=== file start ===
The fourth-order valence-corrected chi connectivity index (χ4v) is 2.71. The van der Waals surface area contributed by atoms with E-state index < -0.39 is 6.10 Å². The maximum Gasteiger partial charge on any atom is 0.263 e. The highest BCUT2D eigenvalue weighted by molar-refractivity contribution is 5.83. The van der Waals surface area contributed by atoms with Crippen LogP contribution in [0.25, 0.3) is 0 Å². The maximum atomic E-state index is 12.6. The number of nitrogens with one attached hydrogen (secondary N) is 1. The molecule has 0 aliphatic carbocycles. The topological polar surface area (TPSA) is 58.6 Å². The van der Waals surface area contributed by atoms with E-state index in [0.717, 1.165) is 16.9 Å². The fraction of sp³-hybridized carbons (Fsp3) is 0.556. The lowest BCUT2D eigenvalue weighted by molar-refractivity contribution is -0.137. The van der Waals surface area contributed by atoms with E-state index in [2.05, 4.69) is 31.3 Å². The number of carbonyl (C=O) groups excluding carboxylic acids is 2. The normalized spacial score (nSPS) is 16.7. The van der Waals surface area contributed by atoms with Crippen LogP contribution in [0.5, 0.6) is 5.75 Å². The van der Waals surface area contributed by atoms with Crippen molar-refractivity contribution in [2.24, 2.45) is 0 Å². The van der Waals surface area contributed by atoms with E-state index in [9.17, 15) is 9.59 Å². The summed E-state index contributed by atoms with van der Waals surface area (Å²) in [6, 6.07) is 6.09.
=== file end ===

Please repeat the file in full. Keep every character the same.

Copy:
The fourth-order valence-corrected chi connectivity index (χ4v) is 2.71. The van der Waals surface area contributed by atoms with E-state index < -0.39 is 6.10 Å². The maximum Gasteiger partial charge on any atom is 0.263 e. The highest BCUT2D eigenvalue weighted by molar-refractivity contribution is 5.83. The van der Waals surface area contributed by atoms with Crippen LogP contribution in [0.25, 0.3) is 0 Å². The maximum atomic E-state index is 12.6. The number of nitrogens with one attached hydrogen (secondary N) is 1. The molecule has 0 aliphatic carbocycles. The topological polar surface area (TPSA) is 58.6 Å². The van der Waals surface area contributed by atoms with E-state index in [0.717, 1.165) is 16.9 Å². The fraction of sp³-hybridized carbons (Fsp3) is 0.556. The lowest BCUT2D eigenvalue weighted by molar-refractivity contribution is -0.137. The van der Waals surface area contributed by atoms with E-state index in [2.05, 4.69) is 31.3 Å². The number of carbonyl (C=O) groups excluding carboxylic acids is 2. The normalized spacial score (nSPS) is 16.7. The van der Waals surface area contributed by atoms with Crippen LogP contribution in [0.5, 0.6) is 5.75 Å². The van der Waals surface area contributed by atoms with Crippen molar-refractivity contribution in [2.24, 2.45) is 0 Å². The van der Waals surface area contributed by atoms with E-state index in [9.17, 15) is 9.59 Å². The summed E-state index contributed by atoms with van der Waals surface area (Å²) in [6, 6.07) is 6.09.